Iranian political activist interviewed about the country’s widespread protests

Iran 2022 Protests: More than 400 protesters killed and over 20,000 arrested.

Iranians have been taking to the streets since mid-September to protest the death of Mahsa Amini, 22. The initial outcry, sparked by the violent enforcement of a government dress code that includes mandatory hijab for women, has morphed into Iran’s largest protest movement in years.

Protests began in Saqqez, Amini’s hometown, and spread to major cities such as the capital, Tehran, and Mashhad, as well as ethnically diverse regions such as Azerbaijani Turks, Arabs, Baluchis, and others.

Despite a government crackdown by both police and a plainclothes paramilitary group known as the Basij, which has resulted in over 200 deaths and many more being imprisoned, the movement is now in its fourth week and can be found in high schools and college campuses, oil refineries, and city streets across the country.



Defiant young women have emerged as protest leaders and symbols, with the deaths of more girls and women, such as Hadis Najafi and Nika Shakarami, at the hands of security forces fuelling public outrage.

A male Journalist and Political Activist from Saqqez who risked his life at protests spoke to the Intelligencer publication about how the uprising began, what it’s been like on the streets over the past month, and what has kept them going.



“The mood in Saqqez has been dark and fearful since the day we found out Zhina had been hurt. Her family was well-known in the community. Everyone had been waiting to hear how she was doing since the beginning.

Authorities refused to give the family any information about what had happened, and they put intense pressure on them to bury her as soon as possible. However, Zhina’s family stood firm, and the case was widely publicized. The funeral drew large crowds. People wanted to stand up and support her family,” explained the young male.



Mahsa Amini was a victim of the ruthless morality police in Tehran. She was a member of the Kurdish ethnic minority from Saqqez, a town in northwest Iran. She was savagely beaten by morality police and died of her injuries on September 16 in a Tehran hospital.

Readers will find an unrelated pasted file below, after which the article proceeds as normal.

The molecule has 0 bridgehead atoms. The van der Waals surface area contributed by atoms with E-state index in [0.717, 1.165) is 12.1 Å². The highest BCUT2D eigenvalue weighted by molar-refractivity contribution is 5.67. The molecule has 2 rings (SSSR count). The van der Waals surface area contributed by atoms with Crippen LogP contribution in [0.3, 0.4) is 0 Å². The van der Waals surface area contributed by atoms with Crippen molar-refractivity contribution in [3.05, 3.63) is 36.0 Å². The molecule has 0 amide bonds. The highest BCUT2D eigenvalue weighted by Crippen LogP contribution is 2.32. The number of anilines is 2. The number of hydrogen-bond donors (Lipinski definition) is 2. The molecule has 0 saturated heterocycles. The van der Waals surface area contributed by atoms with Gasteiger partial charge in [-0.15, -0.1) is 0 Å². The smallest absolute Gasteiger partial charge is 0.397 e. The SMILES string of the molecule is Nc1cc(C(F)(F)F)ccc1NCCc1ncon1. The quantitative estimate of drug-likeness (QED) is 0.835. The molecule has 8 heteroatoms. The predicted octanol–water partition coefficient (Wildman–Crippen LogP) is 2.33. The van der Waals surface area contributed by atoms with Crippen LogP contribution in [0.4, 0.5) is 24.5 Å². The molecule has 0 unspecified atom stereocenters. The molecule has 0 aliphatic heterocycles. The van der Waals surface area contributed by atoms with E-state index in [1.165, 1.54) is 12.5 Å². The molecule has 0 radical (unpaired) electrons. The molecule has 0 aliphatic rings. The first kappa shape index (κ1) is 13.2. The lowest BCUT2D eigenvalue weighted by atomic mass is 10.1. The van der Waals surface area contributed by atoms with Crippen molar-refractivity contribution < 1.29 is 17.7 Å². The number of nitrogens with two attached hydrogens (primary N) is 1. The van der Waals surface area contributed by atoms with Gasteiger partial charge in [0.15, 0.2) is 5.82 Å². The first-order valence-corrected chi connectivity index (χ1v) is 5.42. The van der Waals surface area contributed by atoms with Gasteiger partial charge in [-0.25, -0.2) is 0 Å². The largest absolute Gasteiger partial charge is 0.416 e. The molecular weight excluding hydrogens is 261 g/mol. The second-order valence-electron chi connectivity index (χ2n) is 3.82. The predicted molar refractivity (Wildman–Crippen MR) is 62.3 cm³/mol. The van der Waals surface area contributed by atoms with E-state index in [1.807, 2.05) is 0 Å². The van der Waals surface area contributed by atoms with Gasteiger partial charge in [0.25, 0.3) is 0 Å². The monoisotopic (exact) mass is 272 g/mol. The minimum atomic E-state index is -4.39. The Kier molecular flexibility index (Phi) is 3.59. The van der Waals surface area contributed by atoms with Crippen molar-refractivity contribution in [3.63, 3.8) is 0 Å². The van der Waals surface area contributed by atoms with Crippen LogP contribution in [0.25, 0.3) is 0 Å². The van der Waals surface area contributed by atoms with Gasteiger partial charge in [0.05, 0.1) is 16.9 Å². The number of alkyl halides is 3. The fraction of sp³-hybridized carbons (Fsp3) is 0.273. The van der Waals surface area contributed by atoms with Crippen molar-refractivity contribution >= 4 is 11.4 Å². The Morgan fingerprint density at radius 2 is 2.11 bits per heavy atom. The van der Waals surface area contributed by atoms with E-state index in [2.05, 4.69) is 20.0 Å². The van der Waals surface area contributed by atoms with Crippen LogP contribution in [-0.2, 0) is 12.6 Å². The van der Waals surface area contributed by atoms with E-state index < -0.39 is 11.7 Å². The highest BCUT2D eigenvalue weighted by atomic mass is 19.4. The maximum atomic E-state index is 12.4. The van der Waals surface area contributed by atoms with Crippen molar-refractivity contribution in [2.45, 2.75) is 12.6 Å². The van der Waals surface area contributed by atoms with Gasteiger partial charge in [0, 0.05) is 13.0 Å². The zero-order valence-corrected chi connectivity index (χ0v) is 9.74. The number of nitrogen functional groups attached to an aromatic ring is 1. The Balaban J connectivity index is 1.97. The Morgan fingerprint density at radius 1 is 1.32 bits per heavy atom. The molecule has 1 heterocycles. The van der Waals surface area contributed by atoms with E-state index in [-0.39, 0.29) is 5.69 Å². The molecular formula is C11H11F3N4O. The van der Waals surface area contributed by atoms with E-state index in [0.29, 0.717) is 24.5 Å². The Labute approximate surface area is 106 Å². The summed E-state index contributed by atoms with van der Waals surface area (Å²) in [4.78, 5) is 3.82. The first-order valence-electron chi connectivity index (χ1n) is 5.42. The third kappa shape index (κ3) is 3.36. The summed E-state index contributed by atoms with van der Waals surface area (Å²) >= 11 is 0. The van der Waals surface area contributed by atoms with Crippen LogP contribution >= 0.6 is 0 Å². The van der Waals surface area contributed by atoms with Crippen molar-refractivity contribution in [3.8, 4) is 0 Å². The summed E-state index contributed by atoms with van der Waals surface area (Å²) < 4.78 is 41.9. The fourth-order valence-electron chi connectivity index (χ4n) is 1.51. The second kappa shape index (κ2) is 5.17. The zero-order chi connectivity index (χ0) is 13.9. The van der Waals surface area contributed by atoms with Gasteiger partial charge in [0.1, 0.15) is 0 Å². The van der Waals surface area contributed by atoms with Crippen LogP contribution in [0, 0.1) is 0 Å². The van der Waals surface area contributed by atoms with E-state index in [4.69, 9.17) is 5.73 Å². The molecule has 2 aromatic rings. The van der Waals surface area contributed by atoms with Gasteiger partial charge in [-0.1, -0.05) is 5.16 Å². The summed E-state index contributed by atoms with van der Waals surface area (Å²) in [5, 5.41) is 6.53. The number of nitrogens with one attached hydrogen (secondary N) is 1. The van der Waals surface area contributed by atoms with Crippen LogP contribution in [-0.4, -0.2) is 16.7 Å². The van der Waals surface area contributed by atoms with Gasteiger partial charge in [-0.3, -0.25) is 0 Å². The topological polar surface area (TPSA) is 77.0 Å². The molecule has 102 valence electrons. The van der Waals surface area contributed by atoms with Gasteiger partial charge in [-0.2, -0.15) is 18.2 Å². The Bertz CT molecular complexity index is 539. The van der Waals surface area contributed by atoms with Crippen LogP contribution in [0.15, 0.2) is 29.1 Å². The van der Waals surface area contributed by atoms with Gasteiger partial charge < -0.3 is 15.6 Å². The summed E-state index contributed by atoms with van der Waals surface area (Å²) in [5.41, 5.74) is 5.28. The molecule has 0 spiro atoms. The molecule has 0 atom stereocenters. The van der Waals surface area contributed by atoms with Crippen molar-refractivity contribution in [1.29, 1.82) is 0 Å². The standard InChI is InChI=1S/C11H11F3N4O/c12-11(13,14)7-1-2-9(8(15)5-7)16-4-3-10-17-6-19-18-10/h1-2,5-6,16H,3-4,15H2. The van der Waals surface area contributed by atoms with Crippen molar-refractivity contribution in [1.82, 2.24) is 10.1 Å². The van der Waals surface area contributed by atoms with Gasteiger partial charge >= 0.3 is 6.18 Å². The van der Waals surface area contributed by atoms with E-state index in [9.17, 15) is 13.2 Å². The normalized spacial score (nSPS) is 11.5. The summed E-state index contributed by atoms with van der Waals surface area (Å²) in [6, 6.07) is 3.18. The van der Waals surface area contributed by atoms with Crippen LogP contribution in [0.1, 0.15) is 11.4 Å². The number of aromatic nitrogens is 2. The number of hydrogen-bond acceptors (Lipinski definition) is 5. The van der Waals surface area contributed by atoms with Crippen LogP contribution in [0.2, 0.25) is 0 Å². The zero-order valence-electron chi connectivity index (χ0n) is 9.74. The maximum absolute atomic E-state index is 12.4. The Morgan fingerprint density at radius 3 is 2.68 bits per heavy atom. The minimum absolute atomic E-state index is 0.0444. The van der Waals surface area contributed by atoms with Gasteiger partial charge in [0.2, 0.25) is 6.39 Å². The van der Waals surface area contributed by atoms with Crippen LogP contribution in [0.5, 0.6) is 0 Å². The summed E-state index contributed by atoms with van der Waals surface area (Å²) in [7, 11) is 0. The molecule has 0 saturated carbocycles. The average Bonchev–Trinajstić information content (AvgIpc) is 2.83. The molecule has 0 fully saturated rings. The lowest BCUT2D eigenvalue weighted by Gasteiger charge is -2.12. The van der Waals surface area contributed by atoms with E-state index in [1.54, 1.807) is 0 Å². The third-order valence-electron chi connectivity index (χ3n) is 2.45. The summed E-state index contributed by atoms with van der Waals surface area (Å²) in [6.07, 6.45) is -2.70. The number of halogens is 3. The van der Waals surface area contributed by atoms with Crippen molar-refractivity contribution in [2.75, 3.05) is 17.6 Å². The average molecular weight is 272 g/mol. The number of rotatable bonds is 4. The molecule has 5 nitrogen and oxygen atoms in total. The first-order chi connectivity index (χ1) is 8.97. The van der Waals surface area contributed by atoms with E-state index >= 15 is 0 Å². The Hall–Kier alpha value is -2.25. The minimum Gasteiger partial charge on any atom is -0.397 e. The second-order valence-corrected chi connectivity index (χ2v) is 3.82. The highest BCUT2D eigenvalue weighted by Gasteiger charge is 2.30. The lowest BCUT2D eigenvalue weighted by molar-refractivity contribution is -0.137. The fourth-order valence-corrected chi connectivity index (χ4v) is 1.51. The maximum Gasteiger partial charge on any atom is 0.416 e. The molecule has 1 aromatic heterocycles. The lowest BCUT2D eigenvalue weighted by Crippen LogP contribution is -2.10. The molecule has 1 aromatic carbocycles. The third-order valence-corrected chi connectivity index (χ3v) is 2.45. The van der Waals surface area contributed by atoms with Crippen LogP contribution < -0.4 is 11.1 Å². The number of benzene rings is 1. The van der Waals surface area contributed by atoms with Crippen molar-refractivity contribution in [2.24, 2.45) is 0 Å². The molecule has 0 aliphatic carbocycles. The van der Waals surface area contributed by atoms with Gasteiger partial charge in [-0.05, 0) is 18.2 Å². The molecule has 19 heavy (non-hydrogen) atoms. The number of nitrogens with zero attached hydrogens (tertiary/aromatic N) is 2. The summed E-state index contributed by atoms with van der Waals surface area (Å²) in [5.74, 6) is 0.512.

“When her body arrived at the cemetery, crowds chanted in Kurdish, ‘A martyr does not die!’ People were furious. The crowds chanted, ‘Don’t be afraid!’ indicating that they were there to support the family.

The crowds continued to yell slogans outside the police station. The day after the funeral, city businesses went on strike and refused to open. Kurdish political groups invited people to participate, and they did,” he continued. “The protests started almost immediately, as did the arrests.”



“With heavy weapons, the Revolutionary Guards stormed into town and took over many major squares. They stand guard around the clock, dress for battle, and shoot at anyone who tries to gather. In response, the city went on strike. Teachers refused to teach, and students refused to attend class.”

“There were protests and clashes with security officials the evening after the strike. Every day, people wait for a spark to set something off. It could be someone honking loudly or a group of young people walking down the street and suddenly beginning to yell slogans. They appear out of nowhere, protest, and then disperse. During the day, word spreads that people should take to the streets in the evening, and they do,” he concluded.



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